Scenes from the Past...
With But a Minor Clue to Start, a Mystery is Solved
Published: April 14th, 2012
Accompanying images can be viewed in the current issue PDF
By Paul Kelsey Williams*
Everyone loves a mystery, and when I bought the pictures of a stone house located somewhere in Washington, DC from an online auction I certainly had one on my hands. The pictures had originally appeared on a single page of the August 23, 1923 edition of Architectural Forum. The only clue I had was that it was the home of Charles J. Cassidy, Esq.
Normally that would result in a rather easy investigation into the City Directories about the time the magazine was published. The problem was that two different addresses were found for Cassidy and they no longer existed: First, 3821 Michigan Avenue, NE and then later, 1063 Michigan Avenue, NE, somewhere near Perry Street.
And, another hiccup: Cassidy was a builder who completed over 120 buildings and houses in Washington, DC, many of them for Catholic University. So, was this his house, or was it built for someone else? I began to narrow down a few of the known addresses where he built houses in Washington, but grew tiresome when I googled about two dozen of them which were obviously not the stone house pictured.
I even drove Michigan Avenue looking for the house to no avail. Who could think that a significant house made of solid Potomac bluestone could be torn down less than 90 years after it was constructed? Even the trim was composed of white marble, and the roof made of shingle tile. This house was built to last.
So, I turned to researching a bit more about Cassidy. His obituary on January 1, 1941 revealed that he had been born about 1870 in Washington and died at home of a heart attack at 1063 Michigan Avenue — one of those addresses that no longer existed. His obit did reveal that he had constructed the Mullen Memorial Library and Science Building at Catholic University and the chapel and Refectory Building at Trinity College.
A quick check with our Ancestry.com subscription confirmed his birth date of January 16, 1870; he married his first wife, Grace Miller, about 1911, but she died just 7 years later, in 1918. About 1927 he married his second wife, Augusta Braun, 30 years his junior. His full name was Charles Joseph Cassidy, and he was buried in Mount Olivet Cemetery.
Still, where was this house? I then turned to the DC Historic Preservation Division’s database (assembled at a cost to taxpayers of more than $400,000 for what was essentially a data entry exercise; more on that later). The problem is that one cannot simply enter “Charles Cassidy” or even “Cassidy, Charles” as a builder in the database nothing shows! How is that possible?
One has to query the MS Access database for every single builder and scan down hundreds of pages to see how the database was populated only to discover the problem: One can’t run a “builder’s career by date” report because our Charles Cassidy had been entered in the builder’s field four different ways.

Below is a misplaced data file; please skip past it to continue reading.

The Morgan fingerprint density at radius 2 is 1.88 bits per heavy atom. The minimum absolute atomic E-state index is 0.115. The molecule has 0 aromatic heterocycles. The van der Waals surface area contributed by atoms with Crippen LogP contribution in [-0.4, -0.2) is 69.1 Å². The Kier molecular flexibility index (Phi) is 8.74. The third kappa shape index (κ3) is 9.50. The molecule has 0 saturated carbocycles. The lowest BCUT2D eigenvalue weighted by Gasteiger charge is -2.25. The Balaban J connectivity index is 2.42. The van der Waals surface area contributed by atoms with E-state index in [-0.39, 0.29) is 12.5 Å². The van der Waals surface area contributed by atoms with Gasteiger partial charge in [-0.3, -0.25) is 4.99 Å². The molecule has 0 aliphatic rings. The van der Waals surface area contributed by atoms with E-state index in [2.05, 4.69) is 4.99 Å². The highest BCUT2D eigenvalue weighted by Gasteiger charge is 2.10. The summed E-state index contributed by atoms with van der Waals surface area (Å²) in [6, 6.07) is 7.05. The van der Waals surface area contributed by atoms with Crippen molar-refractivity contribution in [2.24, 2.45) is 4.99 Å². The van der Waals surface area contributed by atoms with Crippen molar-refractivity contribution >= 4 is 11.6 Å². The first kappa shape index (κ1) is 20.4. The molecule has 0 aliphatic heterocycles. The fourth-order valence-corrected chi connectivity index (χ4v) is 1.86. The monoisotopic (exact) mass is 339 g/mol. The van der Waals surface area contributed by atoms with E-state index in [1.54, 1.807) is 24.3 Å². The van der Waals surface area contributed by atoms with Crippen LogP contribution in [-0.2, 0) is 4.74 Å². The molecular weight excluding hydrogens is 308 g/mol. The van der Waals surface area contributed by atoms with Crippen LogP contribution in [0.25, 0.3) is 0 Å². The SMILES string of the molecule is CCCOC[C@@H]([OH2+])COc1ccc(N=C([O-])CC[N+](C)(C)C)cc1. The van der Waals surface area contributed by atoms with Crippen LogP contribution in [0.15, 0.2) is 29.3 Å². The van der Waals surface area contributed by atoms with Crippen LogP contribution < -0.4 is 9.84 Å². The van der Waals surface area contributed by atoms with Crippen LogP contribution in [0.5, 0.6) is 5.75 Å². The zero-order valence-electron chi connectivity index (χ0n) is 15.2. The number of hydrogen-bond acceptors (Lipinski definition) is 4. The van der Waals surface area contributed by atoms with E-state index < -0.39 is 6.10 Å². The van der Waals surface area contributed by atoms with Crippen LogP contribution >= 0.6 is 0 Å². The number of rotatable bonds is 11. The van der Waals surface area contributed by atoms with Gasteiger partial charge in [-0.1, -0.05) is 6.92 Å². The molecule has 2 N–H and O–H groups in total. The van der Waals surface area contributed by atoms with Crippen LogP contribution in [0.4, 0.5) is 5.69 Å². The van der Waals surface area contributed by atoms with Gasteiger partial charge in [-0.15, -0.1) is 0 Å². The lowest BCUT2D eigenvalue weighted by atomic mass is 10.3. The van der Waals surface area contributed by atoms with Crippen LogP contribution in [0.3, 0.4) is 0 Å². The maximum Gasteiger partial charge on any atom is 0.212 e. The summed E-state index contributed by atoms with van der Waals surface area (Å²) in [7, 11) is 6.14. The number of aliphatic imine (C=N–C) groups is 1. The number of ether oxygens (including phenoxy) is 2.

The only way to find him was to run four different reports by entering “Cassidy, (C. J.) Co.” or “Cassidy (C. J.) Co. Inc.” or “Cassidy, C. J.” or “Cassidy, Chas J.” –- and that’s why our query on Charles Cassidy didn’t work. Further, one needs to make sure to try several attempts because even one space left out between the “C.” and “J.” will return an error — watch your periods, too! That’s one reason why homeowners pay us to research — because it can be so maddening!
I then studied the four different building lists, and narrowed down houses built of stone, many of which had no address. several that were entered as “0 Michigan Avenue, NE” intrigued me, and then I spotted one for which a permit had been issued on May 21, 1914 (well before the magazine was published) for a stone house measuring 65 feet wide by 33 feet deep; that one seemed to match the larger black and white photo and the floor plan shown above. It was built at a cost of $4,500.
Then I got the idea to magnify the picture, and there was an address inscribed on the stone to the right of the door — alas, it wasn’t legible, no matter how hard I tried.
The permit noted The only that it had been built on the southeast corner of Quincy Street, NE (in the Brookland neighborhood). That was a significant clue, so I went about traveling the various southeast corners via Google, looking for the house, or where it might have been. Several potential vacant locations came up, one of which was the entrance gate to the Franciscan Monastery; the other a playground in Turkey Thicket Park. Could the house have been torn down?
Then, trolling past an ugly modern apartment complex on Michigan Avenue, NE at the corner of Quincy Street — bingo! There on the southeast corner was a low bluestone retaining wall still in existence with the former central entrance steps filled in with newer stone.
So t was that the site was found and the mystery solved! It appears the house had been razed for the apartment building but, fortunately, retained was the original low wall for us historians to use as a clue to the missing Cassidy house. Maybe some reader will recall when it was razed, or what happened to those elegant blue stones and white marble trim.
*The writer, an historic preservation specialist and historian, is the president of Kelsey & Associates in Washington, DC and Baltimore.
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